Deconstructing the myth of poor prognosis for fast-cleaving embryos on day 3. Is it time to change the consensus?
- 73 Downloads
To determine the developmental competence of fast-cleaving D3 embryos.
Retrospective study including 4028 embryos from 513 PGT-A cycles performed between July 2014 and June 2017. Embryos were cultured in time-lapse incubators and biopsied at blastocyst stage. Embryos were classified in groups according to the number of cells on D3 (from 2-cell to ≥13 -cell and compacted). A generalized linear mixed model adjusted for confounding factors was performed to assess the chance to give rise to an euploid blastocyst in each group compared with the chance of 8-cell embryos. Implantation and live birth rates were also analyzed.
The statistical analysis showed that embryos with 9 to 11 cells had a slightly lower euploid blastocyst rate than 8-cell embryos (OR (95% CI) 0.77 (0.61–0.96)) while embryos with more than 11 cells were found to be just as likely to give rise to an euploid blastocyst as the 8-cell embryos (OR (95% CI) 1.20 (0.92–1.56)). Conversely, slow-cleaving embryos had a significantly lower euploid blastocyst rate than 8-cell embryos (OR (95% CI) 0.31 (0.24–0.39)). Moreover, euploid blastocysts derived from fast-cleaving embryos and from 8-cell embryos exhibit similar live birth rates. No significant differences were found in the chance to give rise a live birth between 8-cell and 9- to 11-cell embryos (OR (95% CI) 1.23 (0.70–2.15)) and > 11-cell embryos (OR (95% CI) 1.09 (0.57–2.09)).
Embryos with more than 11 cells exhibit similar developmental competence to 8-cell embryos. Their poor prognosis should be reconsidered.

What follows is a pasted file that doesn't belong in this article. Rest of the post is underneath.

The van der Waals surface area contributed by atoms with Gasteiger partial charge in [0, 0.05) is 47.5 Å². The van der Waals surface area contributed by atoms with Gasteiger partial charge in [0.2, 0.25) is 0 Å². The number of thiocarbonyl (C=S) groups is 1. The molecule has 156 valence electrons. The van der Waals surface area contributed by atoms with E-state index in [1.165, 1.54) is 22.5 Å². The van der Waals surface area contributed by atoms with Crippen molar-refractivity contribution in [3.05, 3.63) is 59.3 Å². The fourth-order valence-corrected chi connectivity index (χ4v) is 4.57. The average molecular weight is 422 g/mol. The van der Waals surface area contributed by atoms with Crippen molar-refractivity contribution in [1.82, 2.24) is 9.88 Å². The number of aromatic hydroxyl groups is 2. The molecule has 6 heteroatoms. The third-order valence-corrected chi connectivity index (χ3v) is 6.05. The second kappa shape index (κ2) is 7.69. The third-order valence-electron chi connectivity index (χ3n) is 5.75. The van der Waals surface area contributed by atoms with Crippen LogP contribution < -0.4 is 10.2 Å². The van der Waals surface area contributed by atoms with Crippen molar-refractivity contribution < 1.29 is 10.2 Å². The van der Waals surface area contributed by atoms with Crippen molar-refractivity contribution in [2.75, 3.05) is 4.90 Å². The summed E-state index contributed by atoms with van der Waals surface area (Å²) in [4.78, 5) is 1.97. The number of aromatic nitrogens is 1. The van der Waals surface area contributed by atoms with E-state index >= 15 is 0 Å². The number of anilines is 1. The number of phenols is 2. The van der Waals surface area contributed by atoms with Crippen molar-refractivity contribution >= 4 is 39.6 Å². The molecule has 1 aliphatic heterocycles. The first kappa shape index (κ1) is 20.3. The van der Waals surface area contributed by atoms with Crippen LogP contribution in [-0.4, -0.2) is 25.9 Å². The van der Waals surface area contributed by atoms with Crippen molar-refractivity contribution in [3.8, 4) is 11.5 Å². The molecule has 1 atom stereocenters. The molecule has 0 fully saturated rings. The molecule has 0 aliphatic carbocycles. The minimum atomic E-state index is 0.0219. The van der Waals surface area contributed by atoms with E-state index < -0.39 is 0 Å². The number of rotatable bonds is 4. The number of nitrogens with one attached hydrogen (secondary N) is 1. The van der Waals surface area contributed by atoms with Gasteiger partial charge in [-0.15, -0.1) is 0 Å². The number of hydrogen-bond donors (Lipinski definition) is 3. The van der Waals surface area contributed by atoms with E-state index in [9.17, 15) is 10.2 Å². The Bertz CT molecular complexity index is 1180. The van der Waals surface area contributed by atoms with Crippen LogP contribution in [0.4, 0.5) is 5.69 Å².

KeywordsFast-cleaving embryos Cell number Blastocyst rate Euploidy rate Implantation rate Live birth rate
This work was performed under the auspices of “Càtedra d’Investigació en Obstetricia i Ginecologia” of Department of Obstetrics, Gynaecology and Reproductive Medicine; Hospital Universitari Dexeus, Universitat Autònoma de Barcelona.
M.C.P. and B.C. designed the study, interpreted the data, and wrote the manuscript. M.P., M.B., and A.V. edited and reviewed the manuscript. S.G. conducted the statistical analysis. I.G-F, B.C., and P.B. reviewed the manuscript. All authors approved the final version of the manuscript.
Compliance with ethical standards
Conflict of interest
The authors declare that they have no conflict of interest.
- 3.Cuevas Saiz I, Pons Gatell MC, Cuadros Vargas M, Delgado Mendive A, Rives Enedáguila N, Moragas Solanes M, et al. The embryology interest group: updating ASEBIR’s morphological scoring system for early embryos, morulae and blastocysts. Med Reprod Embriol Clín. 2018;5:42–54.Google Scholar
- 4.Racowsky C, Stern JE, Gibbons WE, Behr B, Pomeroy KO, Biggers JD. National collection of embryo morphology data into Society for Assisted Reproductive Technology Clinic Outcomes Reporting System: associations among day 3 cell number, fragmentation and blastomere asymmetry, and live birth rate. Fertil Steril. 2011;95:1985–9.CrossRefGoogle Scholar
- 13.Gardner DK, Schoolcraft WB. In vitro culture of human blastocyst. Jansen R Mortimer Eds Reprod certain Infertil genet 1999. Carnforth: Parthenon Press; 1999. p. 378–388.Google Scholar